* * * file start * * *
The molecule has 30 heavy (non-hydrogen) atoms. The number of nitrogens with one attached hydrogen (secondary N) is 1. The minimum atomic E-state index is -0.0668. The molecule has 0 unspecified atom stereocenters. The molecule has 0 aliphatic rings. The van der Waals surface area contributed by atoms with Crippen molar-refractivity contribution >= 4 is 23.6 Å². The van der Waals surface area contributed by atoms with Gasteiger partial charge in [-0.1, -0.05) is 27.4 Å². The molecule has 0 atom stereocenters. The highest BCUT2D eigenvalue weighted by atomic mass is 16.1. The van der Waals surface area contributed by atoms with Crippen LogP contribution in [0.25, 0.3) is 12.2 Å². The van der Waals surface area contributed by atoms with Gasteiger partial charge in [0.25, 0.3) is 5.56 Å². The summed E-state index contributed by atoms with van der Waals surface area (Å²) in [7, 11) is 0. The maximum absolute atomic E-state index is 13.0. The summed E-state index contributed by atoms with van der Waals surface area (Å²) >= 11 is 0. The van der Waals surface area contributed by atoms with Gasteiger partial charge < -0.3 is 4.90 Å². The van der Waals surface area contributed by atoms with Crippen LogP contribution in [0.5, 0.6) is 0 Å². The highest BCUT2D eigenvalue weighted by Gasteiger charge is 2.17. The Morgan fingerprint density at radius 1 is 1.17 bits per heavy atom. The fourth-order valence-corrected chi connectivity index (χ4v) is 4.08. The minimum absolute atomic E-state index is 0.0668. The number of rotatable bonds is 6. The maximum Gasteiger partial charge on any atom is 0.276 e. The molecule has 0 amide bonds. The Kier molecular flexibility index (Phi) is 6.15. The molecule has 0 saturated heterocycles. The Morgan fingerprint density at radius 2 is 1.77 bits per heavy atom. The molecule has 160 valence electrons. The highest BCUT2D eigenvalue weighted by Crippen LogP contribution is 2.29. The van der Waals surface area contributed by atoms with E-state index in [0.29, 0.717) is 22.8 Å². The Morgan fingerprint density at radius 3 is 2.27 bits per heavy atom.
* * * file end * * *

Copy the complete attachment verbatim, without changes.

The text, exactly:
The molecule has 30 heavy (non-hydrogen) atoms. The number of nitrogens with one attached hydrogen (secondary N) is 1. The minimum atomic E-state index is -0.0668. The molecule has 0 unspecified atom stereocenters. The molecule has 0 aliphatic rings. The van der Waals surface area contributed by atoms with Crippen molar-refractivity contribution >= 4 is 23.6 Å². The van der Waals surface area contributed by atoms with Gasteiger partial charge in [-0.1, -0.05) is 27.4 Å². The molecule has 0 atom stereocenters. The highest BCUT2D eigenvalue weighted by atomic mass is 16.1. The van der Waals surface area contributed by atoms with Crippen LogP contribution in [0.25, 0.3) is 12.2 Å². The van der Waals surface area contributed by atoms with Gasteiger partial charge in [0.25, 0.3) is 5.56 Å². The summed E-state index contributed by atoms with van der Waals surface area (Å²) in [7, 11) is 0. The maximum absolute atomic E-state index is 13.0. The summed E-state index contributed by atoms with van der Waals surface area (Å²) >= 11 is 0. The van der Waals surface area contributed by atoms with Gasteiger partial charge < -0.3 is 4.90 Å². The van der Waals surface area contributed by atoms with Crippen LogP contribution in [0.5, 0.6) is 0 Å². The highest BCUT2D eigenvalue weighted by Gasteiger charge is 2.17. The Morgan fingerprint density at radius 1 is 1.17 bits per heavy atom. The fourth-order valence-corrected chi connectivity index (χ4v) is 4.08. The minimum absolute atomic E-state index is 0.0668. The number of rotatable bonds is 6. The maximum Gasteiger partial charge on any atom is 0.276 e. The molecule has 0 amide bonds. The Kier molecular flexibility index (Phi) is 6.15. The molecule has 0 saturated heterocycles. The Morgan fingerprint density at radius 2 is 1.77 bits per heavy atom. The molecule has 160 valence electrons. The highest BCUT2D eigenvalue weighted by Crippen LogP contribution is 2.29. The van der Waals surface area contributed by atoms with E-state index in [0.29, 0.717) is 22.8 Å². The Morgan fingerprint density at radius 3 is 2.27 bits per heavy atom.